Why now is the time to enhance your packaging
Marketers are faced with a growing diversity of advertising channels as well as coming under greater pressure to justify their budgets. As a result, senior management are asking them to show that investments in Facebook or Twitter activity, TV commercials or influencer marketing campaigns are producing a measurable return.
As these opportunities and demands increase, there is one place any marketer can be certain the target audience will interact with the product – that’s the shelf. However, as just one of many choices faced by the consumer, it is essential that brands stand out on-shelf, attracting the eye as well as identifying the product and its brand values so it is the one chosen. This is putting a greater focus on the look and feel of a product’s packaging.
“Research shows that investment in eye-catching, attractive packaging can be easily justified by the resulting increase in sales,” says Richard Burhouse, commercial director of API Group, a leading manufacturer and distributor of foils, laminates and holographic materials that provide exceptional brand enhancement for consumer goods and printed media worldwide. Its packaging solutions help companies in industry sectors as varied as premium drinks, confectionery and perfumery to stand out on the shelf.
Shoppers looked at the packaging with embellishments nearly 50 per cent more times than the packaging without
Mr Burhouse points to the example of budget range chains such as Aldi and Lidl that have seen significant increases in sales as a result of giving their packaging a more premium look through the addition of foils and enhanced packaging technology.
Focus groups have long been used to explore consumers’ attitudes towards packaging. However, Mr Burhouse and his team were keen to undertake a more scientific analysis and so they sponsored a research project with Package Insight, a high-tech startup based at Clemson University in South Carolina in the United States that analyses and develops consumer-driven packaging. The aim was to discover whether adding metallic foils and laminates to premium chocolate packaging can attract the attention of consumers and lead to an increase in sales.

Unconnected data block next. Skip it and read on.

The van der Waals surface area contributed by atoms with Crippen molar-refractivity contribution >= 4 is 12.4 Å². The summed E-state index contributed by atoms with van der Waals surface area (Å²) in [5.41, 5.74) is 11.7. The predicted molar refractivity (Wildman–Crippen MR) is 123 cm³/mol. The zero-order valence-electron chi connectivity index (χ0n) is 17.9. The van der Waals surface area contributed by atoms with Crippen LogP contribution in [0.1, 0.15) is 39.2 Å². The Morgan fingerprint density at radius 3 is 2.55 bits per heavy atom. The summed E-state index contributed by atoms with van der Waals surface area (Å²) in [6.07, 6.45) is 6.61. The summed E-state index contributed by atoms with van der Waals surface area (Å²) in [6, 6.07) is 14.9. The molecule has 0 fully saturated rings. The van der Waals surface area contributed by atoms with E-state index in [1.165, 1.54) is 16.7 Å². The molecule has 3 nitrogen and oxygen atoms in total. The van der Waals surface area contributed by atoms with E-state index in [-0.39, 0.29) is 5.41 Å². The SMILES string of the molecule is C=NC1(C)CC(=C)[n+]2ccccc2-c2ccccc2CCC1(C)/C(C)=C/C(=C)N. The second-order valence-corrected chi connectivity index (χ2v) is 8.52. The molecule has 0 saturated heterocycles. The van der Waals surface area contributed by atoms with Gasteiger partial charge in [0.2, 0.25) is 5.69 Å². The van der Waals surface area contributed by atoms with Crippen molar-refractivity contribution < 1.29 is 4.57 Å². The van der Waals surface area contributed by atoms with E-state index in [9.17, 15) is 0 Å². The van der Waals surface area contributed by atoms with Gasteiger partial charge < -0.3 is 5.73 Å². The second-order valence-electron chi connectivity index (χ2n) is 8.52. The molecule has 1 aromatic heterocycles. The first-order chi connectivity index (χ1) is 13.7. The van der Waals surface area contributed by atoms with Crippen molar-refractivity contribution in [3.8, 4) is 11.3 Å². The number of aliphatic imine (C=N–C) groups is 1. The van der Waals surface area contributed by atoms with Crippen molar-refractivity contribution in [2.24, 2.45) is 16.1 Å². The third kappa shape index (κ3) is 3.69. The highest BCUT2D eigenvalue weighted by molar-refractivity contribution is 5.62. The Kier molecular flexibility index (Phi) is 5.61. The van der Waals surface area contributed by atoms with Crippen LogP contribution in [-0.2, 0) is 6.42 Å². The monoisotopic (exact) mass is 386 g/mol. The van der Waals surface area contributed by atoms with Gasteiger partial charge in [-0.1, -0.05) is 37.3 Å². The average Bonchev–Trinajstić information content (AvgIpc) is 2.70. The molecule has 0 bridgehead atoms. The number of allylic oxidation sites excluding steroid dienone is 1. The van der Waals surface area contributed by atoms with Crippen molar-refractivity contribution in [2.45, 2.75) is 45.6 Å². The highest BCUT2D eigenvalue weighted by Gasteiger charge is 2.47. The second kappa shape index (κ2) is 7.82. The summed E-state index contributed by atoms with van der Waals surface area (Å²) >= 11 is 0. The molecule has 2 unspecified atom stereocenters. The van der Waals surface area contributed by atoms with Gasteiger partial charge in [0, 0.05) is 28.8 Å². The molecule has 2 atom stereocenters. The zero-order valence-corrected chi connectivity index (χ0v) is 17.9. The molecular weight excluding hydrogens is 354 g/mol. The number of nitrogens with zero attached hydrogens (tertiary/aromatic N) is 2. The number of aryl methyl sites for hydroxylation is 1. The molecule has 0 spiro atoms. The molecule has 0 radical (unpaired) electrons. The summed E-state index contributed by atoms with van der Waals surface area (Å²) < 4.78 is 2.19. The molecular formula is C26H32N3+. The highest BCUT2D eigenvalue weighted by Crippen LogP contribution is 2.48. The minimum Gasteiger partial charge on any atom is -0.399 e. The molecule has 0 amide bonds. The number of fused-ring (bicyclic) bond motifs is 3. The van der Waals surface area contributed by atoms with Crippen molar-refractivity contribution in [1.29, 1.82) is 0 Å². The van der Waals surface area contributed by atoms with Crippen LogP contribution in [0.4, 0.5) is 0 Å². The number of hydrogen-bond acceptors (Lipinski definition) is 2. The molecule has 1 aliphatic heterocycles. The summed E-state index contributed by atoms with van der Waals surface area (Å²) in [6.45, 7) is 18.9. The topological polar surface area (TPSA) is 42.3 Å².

“We wanted to undertake a quantitative study to see what happens,” says Mr Burhouse. “This technology tracks the movement of the shopper’s retina. It’s subconscious and therefore more objective than the information that you’d get from the traditional focus group.”
The CUshop Customer Experience Laboratory at Clemson University recreates a representative shopping environment. Here 70 “shoppers” wore calibrated, state-of-the-art eye-tracking glasses while selecting purchases from a list. These included chocolates. On the shelf were chocolates that came in laminated cartons or packaging with embellishments such as stamped foil. As they shopped, their eye movements were recorded, providing insights into why they chose one chocolate product over another.
“We wanted the most rigorous study possible and, for instance, we moved the products around so that the reaction of the ‘shoppers’ wouldn’t be affected by the position of the product on the shelf,” explains Mr Burhouse. “We also used brands that would not be known to those taking part in the tests.”
As they moved around the “shop”, the exact eye movements of the “shoppers” were then analysed. The results showed that they looked at the packaging with embellishments nearly 50 per cent more times than the packaging without. They also looked at these enhanced packs up to 1.46 times longer than those in the control group. Most significantly, when consumers were asked whether they’d be more inclined to purchase a chocolate offering that was foil stamped, more than two thirds (69 per cent) said they would.
“We’ve seen from our conversations with brand owners that they’re interested in using technology like this because it’s an excellent way of prototyping,” says Mr Burhouse. “It works well to test an investment in foil and other packaging enhancements among consumers before a launch. This means that brands can justify investing in more sophisticated packaging.”
One exciting new innovation comes in the form of holographics. This has two very different benefits. On the one hand, it can make products look more attractive and appealing on the shelf, while on the other it is a useful tool to combat the growing threat of counterfeiting.
“We’re finding that more and more brands are coming to us to talk about these opportunities because, thanks to our unique, new delivery system, we’re better positioned than anyone else to create holographics which offer security and aesthetic appeal,” says Mr Burhouse. “As the marketing focus turns to the shelf, foil, laminate and holographic technology is increasingly allowing us to create and test a whole new generation of more appealing packaging that truly delivers for brands.”
For more information please visit www.apigroup.com